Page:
• Conduct “an analysis of technology options that are available to improve the resiliency of critical infrastructure to threats of EMP and GMD, including an analysis of neutral current blocking devices that may protect high-voltage transmission lines.”
  • Assess “the restoration and recovery capabilities of critical infrastructure under differing levels of damage and disruption from various threats of EMP and GMD, as informed by the objective scientific analysis conducted under paragraph (1).”
  • Conduct “an analysis of the feasibility of a real-time alert system to inform electrical grid operators and other stakeholders within milliseconds of a high-altitude nuclear explosion.”
  • To “include in national planning frameworks the threat of an EMP or GMD event.”
  • Conduct “outreach to educate owners and operators of critical infrastructure, emergency planners, and emergency response providers at all levels of government regarding threats of EMP and GMD.”

Don’t get me wrong – CIPA is awesome and a long time coming. But experts argue that it could be too little too late. The problem is that it will literally take years for CIPA to have a meaningful impact. It is a great start that will protect us years down the road (if the federal agencies and private sector entities do their jobs). But in the meantime, we are vulnerable. And, don’t expect everybody to trip over themselves over the next few years to protect the grid.

 

“The Grid” Strikes Back

What is “the grid”? The grid is over 3000 companies involved in generation, transmission and distribution of electrical power. “The grid” is not one thing. In fact, in the U.S., there are three “grids” which involve thousands of public and private sector utility companies. The federal government does not regulate “the grid” – it is self-regulated. Hmmm. Self-regulation worked out pretty well on Wall Street in 1929, 1987, 2000 and 2008.

So, the federal government can’t tell “the grid” to harden itself. It can make suggestions. The Federal Energy Regulatory Commission (FERC) can make suggestions to the industry’s “lobbyist” The North American Electric Reliability Corporation (NERC). Remember, NERC’s constituents are companies that are either trying to make a profit (private sector utilities) or at least trying not to lose money (public sector utilities). Convincing NERC to adopt rules requiring its constituents to spend money hardening the grid is a tough sell. “The grid” does not want to be regulated. It enjoys the current slow and lumbering bureaucracy.

I’m not saying that FERC is impotent or that NERC is evil (although I would not argue these points). What I am saying is that critical infrastructure protection is an immediate and exigent national security issue. Threats to the electric grid are existential threats to the United States. What we have needed from Congress for two decades are meaningful and immediate actions – actions that have had two decades of bipartisan support and two decades of failure to act.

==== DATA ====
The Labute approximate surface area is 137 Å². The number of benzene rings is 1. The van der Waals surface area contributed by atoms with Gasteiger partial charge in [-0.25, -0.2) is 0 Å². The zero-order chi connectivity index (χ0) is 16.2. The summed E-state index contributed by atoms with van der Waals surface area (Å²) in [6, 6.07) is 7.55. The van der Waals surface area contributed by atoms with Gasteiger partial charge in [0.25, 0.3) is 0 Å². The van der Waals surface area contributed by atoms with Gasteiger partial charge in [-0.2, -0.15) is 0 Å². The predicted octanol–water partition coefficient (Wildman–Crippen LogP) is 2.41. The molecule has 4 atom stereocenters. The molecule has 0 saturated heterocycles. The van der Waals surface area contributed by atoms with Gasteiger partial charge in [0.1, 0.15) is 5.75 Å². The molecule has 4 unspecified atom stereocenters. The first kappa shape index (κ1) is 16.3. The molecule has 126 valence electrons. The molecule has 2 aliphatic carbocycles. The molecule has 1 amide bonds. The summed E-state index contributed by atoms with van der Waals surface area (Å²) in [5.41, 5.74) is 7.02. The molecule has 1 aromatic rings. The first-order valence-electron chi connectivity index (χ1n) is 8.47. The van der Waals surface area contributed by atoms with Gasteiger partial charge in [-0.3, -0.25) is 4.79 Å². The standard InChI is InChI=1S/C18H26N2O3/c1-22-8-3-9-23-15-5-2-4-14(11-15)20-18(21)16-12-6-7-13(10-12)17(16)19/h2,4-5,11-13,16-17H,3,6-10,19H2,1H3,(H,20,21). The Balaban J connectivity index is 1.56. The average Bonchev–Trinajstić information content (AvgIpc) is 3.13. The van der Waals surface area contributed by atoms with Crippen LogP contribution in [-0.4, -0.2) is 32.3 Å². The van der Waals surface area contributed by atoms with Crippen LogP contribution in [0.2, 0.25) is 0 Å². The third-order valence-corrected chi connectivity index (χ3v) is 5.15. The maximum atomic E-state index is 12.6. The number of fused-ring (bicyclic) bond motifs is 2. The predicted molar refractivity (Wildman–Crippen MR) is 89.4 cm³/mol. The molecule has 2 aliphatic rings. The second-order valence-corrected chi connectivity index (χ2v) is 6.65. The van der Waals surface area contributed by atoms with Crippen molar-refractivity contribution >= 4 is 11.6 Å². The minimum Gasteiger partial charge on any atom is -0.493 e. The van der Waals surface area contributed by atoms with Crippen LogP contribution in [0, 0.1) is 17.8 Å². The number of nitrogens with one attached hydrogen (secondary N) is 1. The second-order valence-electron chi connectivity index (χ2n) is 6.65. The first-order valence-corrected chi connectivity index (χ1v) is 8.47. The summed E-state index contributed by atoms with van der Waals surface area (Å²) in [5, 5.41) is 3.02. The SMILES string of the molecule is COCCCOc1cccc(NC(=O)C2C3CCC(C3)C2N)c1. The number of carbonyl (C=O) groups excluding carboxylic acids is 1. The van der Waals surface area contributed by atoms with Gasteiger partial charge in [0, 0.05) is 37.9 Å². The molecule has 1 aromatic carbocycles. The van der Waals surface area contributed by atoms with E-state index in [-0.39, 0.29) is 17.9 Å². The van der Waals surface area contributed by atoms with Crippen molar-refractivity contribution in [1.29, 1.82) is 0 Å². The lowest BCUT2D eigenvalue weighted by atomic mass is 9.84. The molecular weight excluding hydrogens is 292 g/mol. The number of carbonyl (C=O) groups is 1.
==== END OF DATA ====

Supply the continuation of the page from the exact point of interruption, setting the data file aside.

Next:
Two Decades of Critical Infrastructure Protection Failure

I have been researching these issues for years. I have found that there are two decades of hearings, reports and failed legislation to protect the power grid from real and acknowledged threats. What are some of the threats?

  • Weather (e.g., Hurricane Maria in Puerto Rico and the U.S.V.I.)
  • Solar Flare or Geomagnetic disturbance (e.g., Quebec blackout of 1989)
  • Cyber-attack (e.g., Ukraine Blackout of 2015)
  • Terrorism (e.g., Metcalf sniper attack in 2013 and 9/11 Lower Manhattan)
  • Earthquake (e.g., 1989 Loma Prieta quake in California)
  • Pandemic (listed by FERC and DOE as a threat to the power grid)
  • EMP weapon (threatened by North Korea – possible from Russia, China and Iran)
  • Human / computer error (there are numerous examples of this)
  • A tree branch (e.g., Great Northeast Blackout of 2003)

Even if you don’t believe that one or more on this list “could ever happen to us,” it is beyond debate that all have either happened or are possible. So we can all agree that there are threats to the power grid.

Critical Infrastructure ProtectionSo what if the worst happened? According to a March 2017 Senate report, up to 90% of the population of the United States could perish. How is this not a matter of exigent national security? How does this not constitute an existential threat the United States?

Yet, Congress over the last two decades has failed to protect us. Instead, we are at the mercy of “the grid” which has larger concerns (money) than our meager lives and deaths.

 

What Congress Must Do

 

What We Can Do

Make no mistake. Your family’s survival is at stake. We can no longer sit passively while Congress sits passively. We need action to protect our families and communities.